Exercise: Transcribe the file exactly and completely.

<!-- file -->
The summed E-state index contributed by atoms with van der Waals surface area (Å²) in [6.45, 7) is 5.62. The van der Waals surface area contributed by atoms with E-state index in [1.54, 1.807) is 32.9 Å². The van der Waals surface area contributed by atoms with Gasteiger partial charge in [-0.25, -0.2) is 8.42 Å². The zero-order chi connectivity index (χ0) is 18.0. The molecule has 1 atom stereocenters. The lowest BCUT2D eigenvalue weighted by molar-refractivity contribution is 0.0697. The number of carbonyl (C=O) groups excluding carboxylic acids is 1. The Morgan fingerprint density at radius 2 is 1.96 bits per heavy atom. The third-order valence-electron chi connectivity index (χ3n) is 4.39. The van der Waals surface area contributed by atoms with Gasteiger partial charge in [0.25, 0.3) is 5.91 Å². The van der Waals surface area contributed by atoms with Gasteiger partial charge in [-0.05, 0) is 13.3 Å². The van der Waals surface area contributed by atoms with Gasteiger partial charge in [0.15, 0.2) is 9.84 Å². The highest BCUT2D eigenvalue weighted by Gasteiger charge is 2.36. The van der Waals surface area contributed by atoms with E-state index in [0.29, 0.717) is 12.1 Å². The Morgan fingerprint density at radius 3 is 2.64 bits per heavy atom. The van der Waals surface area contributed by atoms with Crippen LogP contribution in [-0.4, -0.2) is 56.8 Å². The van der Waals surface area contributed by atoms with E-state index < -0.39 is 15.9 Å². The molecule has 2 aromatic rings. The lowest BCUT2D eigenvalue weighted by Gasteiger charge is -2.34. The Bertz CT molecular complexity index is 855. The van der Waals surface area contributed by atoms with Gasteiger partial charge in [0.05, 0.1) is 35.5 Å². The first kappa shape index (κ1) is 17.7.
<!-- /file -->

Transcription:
The summed E-state index contributed by atoms with van der Waals surface area (Å²) in [6.45, 7) is 5.62. The van der Waals surface area contributed by atoms with E-state index in [1.54, 1.807) is 32.9 Å². The van der Waals surface area contributed by atoms with Gasteiger partial charge in [-0.25, -0.2) is 8.42 Å². The zero-order chi connectivity index (χ0) is 18.0. The molecule has 1 atom stereocenters. The lowest BCUT2D eigenvalue weighted by molar-refractivity contribution is 0.0697. The number of carbonyl (C=O) groups excluding carboxylic acids is 1. The Morgan fingerprint density at radius 2 is 1.96 bits per heavy atom. The third-order valence-electron chi connectivity index (χ3n) is 4.39. The van der Waals surface area contributed by atoms with Gasteiger partial charge in [0.25, 0.3) is 5.91 Å². The van der Waals surface area contributed by atoms with Gasteiger partial charge in [-0.05, 0) is 13.3 Å². The van der Waals surface area contributed by atoms with Gasteiger partial charge in [0.15, 0.2) is 9.84 Å². The highest BCUT2D eigenvalue weighted by Gasteiger charge is 2.36. The van der Waals surface area contributed by atoms with E-state index in [0.29, 0.717) is 12.1 Å². The Morgan fingerprint density at radius 3 is 2.64 bits per heavy atom. The van der Waals surface area contributed by atoms with Crippen LogP contribution in [-0.4, -0.2) is 56.8 Å². The van der Waals surface area contributed by atoms with E-state index < -0.39 is 15.9 Å². The molecule has 2 aromatic rings. The lowest BCUT2D eigenvalue weighted by Gasteiger charge is -2.34. The Bertz CT molecular complexity index is 855. The van der Waals surface area contributed by atoms with Gasteiger partial charge in [0.05, 0.1) is 35.5 Å². The first kappa shape index (κ1) is 17.7.